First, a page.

Natural Gas Evaluation Technology

September 26, 1996


Sept. 24, 1996 --
Several Asian nations are extremely interested in new technology to evaluate deep natural gas resources, developed at the University of Wyoming's Institute for Energy Research (IER).

Ron Surdam, UW geology professor and IER director, recently toured Asia as a distinguished lecturer for the American Association of Petroleum Geologists (AAPG). He gave 23 lectures in Indonesia, Kalimantan, Borneo, Malaysia, Thailand, Vietnam and China on "Anomalous Pressure: Key to Unlocking Unconventional Hydrocarbon Resources." A specialist in the detection of natural gas energy resources, Surdam is the AAPG's 1995-96 Roy M. Huffington International Lecturer.

Hydrocarbon resources are crude oil and natural gas. Crude oil usually is recovered from structural and stratigraphic traps in the water-saturated portion of sedimentary basins. Often there is another compartment below the water-saturated column that is characterized by a multi-phased fluid. Natural gas is a pervasive and significant component of this part of the basin.

Surdam says understanding fluid-flow relationships and how they relate to pressure is the key to unlocking hydrocarbon resources in the deeper and relatively unexplored parts of basins.

"We've developed a technology at UW's Institute for Energy Research that takes a small amount of specialized data and evaluates it for accurate estimates of natural gas resources in the deeper portions of sedimentary basins," he says. "Although this technology was developed and tested in the Rocky Mountain region, where we have natural gas reservoirs from Canada to New Mexico, it is applicable to many other parts of the world."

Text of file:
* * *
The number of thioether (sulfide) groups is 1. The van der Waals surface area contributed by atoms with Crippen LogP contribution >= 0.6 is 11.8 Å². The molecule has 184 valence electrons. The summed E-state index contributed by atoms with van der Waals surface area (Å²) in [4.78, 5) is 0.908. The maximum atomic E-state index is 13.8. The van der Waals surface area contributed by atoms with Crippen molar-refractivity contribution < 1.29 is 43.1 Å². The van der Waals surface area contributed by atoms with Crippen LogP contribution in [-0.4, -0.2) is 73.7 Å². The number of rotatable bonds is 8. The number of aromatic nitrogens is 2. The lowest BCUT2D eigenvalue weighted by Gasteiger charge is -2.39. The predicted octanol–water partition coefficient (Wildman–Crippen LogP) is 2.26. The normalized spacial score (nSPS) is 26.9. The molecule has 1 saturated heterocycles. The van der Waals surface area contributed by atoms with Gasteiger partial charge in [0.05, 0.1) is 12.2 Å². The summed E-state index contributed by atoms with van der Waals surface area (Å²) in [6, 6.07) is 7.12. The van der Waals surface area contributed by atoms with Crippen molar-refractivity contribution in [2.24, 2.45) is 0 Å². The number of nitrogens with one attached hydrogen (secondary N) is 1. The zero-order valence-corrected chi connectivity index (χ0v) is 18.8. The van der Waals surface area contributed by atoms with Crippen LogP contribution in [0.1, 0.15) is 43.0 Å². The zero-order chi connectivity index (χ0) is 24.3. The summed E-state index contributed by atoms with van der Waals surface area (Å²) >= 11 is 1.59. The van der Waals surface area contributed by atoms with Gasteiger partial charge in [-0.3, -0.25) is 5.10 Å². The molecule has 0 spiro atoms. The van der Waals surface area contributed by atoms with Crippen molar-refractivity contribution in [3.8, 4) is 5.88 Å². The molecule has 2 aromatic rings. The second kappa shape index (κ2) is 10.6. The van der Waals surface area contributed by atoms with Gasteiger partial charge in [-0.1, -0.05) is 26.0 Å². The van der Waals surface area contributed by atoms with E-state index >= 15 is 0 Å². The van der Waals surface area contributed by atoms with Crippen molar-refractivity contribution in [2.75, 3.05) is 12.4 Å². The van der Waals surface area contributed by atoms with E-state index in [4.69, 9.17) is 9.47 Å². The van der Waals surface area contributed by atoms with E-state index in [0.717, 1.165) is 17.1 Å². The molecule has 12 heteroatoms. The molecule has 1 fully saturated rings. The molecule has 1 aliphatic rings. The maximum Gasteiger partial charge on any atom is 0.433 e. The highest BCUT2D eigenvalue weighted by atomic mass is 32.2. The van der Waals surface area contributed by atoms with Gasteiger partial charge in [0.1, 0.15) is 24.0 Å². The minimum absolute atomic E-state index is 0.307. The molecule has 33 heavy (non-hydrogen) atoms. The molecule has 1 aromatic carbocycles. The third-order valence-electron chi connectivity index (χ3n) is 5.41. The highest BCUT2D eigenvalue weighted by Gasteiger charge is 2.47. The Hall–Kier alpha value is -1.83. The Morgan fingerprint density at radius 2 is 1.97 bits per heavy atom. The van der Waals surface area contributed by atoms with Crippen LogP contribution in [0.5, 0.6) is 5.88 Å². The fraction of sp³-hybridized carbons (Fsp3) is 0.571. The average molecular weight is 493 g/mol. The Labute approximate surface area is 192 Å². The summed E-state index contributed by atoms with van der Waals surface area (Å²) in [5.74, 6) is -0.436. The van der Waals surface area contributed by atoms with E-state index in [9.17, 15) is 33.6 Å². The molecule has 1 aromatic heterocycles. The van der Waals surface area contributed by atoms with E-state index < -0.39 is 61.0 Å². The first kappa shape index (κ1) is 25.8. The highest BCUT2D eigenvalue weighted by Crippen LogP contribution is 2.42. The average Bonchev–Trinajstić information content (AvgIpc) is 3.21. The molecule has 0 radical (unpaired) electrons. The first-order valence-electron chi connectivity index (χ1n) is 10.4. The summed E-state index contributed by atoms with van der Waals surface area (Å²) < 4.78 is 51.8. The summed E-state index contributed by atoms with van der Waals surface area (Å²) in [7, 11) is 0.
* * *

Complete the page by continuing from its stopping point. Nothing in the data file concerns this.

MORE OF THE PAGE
Surdam says that the countries he toured are expanding their transportation and economic systems. In every visited nation, extensive building is underway in all major cities. A large and less expensive source of energy is essential to sustain this growth and emerging economies.

"There is a vital interest in natural gas," he says. "Oil is not an unlimited resource. It's only a question of time as to when the industrialized countries will evolve from crude oil-driven economies to ones based on natural gas."

Natural gas technology developed by Surdam and the IER scientists has been supported the past six years by the Gas Research Institute. Currently, IER field studies are continuing in Indonesia, China, Argentina and Columbia as well as the United States.

"These projects are ongoing and we look forward to building scientific relationships with a number of the countries I visited," he says. "This will help us acquire a large amount of data to validate and modify our technology."

Surdam says links to Asia and Europe are important to the American economy too.

"We are now in worldwide competition for ideas, services and technology, " he says. "We can't compete in terms of cheaper labor, so we have to compete with what we do best, individual creativity and technology."


University of Wyoming

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